The work around reparations is significant in that it is a call for “repair” not “receipt,” and the visual language of many of these Movement Guides signal “repair” in their nods to joy over anger, and to fluidity over dogmatic structure. While much has been made of the violence of these protests, the designers creating this work (as well as most protesters and street-based activists) embrace joy and faith: Joy as acts of radical love for one another, faith in and on behalf of our communities, our bodies, and our futures.
This visual language of communal care is essential during a time that’s fraught with anxiety, especially for Black designers and design educators who are being called on to showcase our relevance and our activism even as we grieve. For Manassaline Coleman, whose bright and undulating Guide to Virtual Protesting was liked half a million times and shared profusely, the only way to real and sustainable change is to make healing and self-care part of the work. “Healing looks like taking time for yourself or slowing down,” she says. “Realistically, [change] is not going to happen this year. This is not going to be the year that ends everything. We can maintain momentum, but still be able to slow down.”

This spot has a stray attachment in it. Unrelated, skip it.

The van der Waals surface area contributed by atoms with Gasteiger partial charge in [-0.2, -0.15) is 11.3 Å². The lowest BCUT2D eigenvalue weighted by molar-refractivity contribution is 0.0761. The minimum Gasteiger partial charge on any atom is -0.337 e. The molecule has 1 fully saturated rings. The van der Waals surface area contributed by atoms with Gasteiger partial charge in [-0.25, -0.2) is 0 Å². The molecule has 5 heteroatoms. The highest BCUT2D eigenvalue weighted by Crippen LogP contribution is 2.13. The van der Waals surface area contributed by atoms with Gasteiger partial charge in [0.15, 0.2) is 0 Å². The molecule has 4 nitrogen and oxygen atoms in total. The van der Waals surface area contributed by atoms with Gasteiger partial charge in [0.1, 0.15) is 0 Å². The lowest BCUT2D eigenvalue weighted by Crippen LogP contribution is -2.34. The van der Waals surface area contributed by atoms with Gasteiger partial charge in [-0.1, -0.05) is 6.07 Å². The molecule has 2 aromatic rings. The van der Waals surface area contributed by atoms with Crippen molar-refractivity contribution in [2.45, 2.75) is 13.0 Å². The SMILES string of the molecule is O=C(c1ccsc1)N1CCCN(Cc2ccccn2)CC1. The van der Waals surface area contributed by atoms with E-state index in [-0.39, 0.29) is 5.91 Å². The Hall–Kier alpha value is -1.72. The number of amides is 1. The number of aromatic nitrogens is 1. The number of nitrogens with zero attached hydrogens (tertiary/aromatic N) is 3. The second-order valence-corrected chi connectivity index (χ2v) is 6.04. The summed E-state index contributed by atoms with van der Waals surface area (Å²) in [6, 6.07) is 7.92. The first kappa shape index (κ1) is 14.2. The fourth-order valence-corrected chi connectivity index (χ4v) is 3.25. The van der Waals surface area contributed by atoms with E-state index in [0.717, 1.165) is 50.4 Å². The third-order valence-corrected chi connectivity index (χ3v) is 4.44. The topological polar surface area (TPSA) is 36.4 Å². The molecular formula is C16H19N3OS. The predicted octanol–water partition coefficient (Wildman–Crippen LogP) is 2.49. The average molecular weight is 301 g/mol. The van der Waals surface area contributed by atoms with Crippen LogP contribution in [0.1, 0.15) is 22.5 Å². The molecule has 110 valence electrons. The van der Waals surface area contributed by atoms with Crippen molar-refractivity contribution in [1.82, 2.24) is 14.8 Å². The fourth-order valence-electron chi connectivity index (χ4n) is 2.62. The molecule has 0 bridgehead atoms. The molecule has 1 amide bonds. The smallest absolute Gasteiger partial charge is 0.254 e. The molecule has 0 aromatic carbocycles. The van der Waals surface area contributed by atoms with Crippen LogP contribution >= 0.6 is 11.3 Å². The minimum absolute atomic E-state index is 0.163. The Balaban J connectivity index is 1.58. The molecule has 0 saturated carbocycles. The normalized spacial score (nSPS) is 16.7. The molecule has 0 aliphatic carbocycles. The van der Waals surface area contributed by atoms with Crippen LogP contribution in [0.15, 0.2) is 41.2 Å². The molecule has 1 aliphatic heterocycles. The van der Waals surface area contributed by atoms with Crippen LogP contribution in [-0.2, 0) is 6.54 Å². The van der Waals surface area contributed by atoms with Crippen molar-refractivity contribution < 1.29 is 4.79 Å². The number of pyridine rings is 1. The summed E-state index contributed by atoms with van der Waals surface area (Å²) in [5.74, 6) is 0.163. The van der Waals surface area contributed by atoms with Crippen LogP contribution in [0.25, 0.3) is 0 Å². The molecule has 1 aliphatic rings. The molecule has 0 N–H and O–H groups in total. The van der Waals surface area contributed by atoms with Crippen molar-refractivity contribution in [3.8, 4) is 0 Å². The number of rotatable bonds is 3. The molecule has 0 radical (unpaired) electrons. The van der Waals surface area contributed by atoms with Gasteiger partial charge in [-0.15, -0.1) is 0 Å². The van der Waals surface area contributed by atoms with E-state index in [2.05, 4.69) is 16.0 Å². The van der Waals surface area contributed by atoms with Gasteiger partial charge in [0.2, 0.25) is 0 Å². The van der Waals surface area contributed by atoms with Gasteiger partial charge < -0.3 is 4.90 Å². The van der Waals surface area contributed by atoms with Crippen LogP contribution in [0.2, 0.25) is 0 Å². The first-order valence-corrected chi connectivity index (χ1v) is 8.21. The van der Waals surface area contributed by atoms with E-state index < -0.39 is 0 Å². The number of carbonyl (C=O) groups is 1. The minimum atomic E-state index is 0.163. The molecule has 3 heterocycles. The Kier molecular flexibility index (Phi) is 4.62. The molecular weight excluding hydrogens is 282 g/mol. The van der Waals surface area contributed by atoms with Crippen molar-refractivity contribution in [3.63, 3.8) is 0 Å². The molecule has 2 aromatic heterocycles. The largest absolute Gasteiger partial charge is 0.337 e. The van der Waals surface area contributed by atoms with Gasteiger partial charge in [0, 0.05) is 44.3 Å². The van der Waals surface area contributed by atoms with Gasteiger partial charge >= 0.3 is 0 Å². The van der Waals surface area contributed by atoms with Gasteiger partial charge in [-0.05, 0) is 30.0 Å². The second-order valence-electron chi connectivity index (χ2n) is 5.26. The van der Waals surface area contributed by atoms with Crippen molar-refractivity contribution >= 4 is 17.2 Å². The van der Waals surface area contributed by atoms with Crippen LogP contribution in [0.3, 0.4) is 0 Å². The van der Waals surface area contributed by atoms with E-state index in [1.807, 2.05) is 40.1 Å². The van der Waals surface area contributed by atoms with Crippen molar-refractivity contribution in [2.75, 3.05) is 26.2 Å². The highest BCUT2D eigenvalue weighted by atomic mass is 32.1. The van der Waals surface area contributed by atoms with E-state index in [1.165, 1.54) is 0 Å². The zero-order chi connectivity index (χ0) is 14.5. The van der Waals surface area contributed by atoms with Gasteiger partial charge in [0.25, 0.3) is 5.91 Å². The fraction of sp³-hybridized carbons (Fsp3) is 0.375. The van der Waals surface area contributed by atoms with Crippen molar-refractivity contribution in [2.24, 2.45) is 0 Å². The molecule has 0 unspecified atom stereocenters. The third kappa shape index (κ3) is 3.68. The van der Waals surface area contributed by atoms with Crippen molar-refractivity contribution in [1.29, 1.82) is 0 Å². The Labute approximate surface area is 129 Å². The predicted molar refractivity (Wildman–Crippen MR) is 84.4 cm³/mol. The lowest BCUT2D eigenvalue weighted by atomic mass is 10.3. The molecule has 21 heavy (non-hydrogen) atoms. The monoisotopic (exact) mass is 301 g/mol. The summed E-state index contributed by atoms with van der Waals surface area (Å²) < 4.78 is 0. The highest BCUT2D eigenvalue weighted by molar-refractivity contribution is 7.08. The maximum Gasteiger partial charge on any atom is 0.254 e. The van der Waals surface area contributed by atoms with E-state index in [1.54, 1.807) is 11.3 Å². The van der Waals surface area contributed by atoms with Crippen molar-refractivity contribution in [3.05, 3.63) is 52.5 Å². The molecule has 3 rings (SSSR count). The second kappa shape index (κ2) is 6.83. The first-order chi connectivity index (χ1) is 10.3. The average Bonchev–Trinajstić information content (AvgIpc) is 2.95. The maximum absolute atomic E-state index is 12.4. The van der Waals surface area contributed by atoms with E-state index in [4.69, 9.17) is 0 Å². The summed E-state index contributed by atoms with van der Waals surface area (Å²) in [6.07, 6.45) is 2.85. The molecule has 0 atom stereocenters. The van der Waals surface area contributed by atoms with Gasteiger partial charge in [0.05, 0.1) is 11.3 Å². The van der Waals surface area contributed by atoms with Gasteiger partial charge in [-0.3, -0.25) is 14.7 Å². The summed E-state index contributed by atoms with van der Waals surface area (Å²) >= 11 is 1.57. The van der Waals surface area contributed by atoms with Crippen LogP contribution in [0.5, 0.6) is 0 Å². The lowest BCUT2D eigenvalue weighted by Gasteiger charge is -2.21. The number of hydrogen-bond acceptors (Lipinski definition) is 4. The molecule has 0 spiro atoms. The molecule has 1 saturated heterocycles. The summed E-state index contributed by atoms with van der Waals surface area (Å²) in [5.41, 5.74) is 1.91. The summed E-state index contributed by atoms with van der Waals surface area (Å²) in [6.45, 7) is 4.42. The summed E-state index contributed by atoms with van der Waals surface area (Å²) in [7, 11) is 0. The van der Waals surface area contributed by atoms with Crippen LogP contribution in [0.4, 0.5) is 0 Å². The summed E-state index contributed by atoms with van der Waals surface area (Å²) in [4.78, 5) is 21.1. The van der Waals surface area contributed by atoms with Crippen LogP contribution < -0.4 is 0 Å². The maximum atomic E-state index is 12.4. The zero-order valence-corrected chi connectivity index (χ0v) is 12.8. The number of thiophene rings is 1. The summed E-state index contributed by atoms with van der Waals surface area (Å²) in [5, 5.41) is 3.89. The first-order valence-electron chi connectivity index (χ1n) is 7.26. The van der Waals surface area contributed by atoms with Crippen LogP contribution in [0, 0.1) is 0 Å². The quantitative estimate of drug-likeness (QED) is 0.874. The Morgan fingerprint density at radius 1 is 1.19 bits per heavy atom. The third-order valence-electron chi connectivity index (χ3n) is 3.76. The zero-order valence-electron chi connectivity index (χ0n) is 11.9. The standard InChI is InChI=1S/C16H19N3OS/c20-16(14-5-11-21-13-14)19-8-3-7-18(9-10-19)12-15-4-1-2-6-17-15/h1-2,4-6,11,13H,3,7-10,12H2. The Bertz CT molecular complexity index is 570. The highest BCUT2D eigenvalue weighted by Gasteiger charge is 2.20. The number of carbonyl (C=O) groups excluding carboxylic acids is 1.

Coleman rightly steels herself and us for the long game. This work is ongoing. From early liberation demands of the 1800s (Stono Rebellion, 1739) and 1900s (Nat Turner and La Amistad), our forebears have risen up in voice and body to assert the universal right to their humanity and against the barbarisms of the enslavers. Their work continued into the 20th century with our brothers and sisters in the Civil Rights Movement of the 1960s who demanded legal reforms: the legal right to travel and dine and learn and live as equals with our fellow citizens.